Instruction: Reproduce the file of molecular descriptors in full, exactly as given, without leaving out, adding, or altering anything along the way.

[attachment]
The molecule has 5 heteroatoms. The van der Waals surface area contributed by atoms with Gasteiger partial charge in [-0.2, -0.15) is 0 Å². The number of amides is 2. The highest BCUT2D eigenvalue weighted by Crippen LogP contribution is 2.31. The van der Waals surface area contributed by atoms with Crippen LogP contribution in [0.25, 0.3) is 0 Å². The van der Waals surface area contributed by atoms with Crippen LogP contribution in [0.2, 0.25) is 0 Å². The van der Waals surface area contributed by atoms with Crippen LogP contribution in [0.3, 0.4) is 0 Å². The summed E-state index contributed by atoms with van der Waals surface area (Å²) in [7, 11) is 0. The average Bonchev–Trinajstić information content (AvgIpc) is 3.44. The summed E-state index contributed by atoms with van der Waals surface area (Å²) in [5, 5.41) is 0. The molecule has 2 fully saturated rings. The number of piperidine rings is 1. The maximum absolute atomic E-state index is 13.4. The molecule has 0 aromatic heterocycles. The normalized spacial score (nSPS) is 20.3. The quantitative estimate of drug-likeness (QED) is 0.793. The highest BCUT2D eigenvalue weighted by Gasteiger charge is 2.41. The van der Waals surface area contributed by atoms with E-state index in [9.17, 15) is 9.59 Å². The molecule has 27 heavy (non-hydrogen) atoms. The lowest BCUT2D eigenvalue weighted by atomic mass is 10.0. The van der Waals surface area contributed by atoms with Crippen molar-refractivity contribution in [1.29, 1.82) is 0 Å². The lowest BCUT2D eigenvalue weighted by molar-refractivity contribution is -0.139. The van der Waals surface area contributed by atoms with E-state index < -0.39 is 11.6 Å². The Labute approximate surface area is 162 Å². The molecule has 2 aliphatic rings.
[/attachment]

The molecule has 5 heteroatoms. The van der Waals surface area contributed by atoms with Gasteiger partial charge in [-0.2, -0.15) is 0 Å². The number of amides is 2. The highest BCUT2D eigenvalue weighted by Crippen LogP contribution is 2.31. The van der Waals surface area contributed by atoms with Crippen LogP contribution in [0.25, 0.3) is 0 Å². The van der Waals surface area contributed by atoms with Crippen LogP contribution in [0.2, 0.25) is 0 Å². The van der Waals surface area contributed by atoms with Crippen LogP contribution in [0.3, 0.4) is 0 Å². The summed E-state index contributed by atoms with van der Waals surface area (Å²) in [7, 11) is 0. The average Bonchev–Trinajstić information content (AvgIpc) is 3.44. The summed E-state index contributed by atoms with van der Waals surface area (Å²) in [5, 5.41) is 0. The molecule has 2 fully saturated rings. The number of piperidine rings is 1. The maximum absolute atomic E-state index is 13.4. The molecule has 0 aromatic heterocycles. The normalized spacial score (nSPS) is 20.3. The quantitative estimate of drug-likeness (QED) is 0.793. The highest BCUT2D eigenvalue weighted by Gasteiger charge is 2.41. The van der Waals surface area contributed by atoms with E-state index in [9.17, 15) is 9.59 Å². The molecule has 27 heavy (non-hydrogen) atoms. The lowest BCUT2D eigenvalue weighted by atomic mass is 10.0. The van der Waals surface area contributed by atoms with Crippen molar-refractivity contribution in [1.29, 1.82) is 0 Å². The lowest BCUT2D eigenvalue weighted by molar-refractivity contribution is -0.139. The van der Waals surface area contributed by atoms with E-state index < -0.39 is 11.6 Å². The Labute approximate surface area is 162 Å². The molecule has 2 aliphatic rings.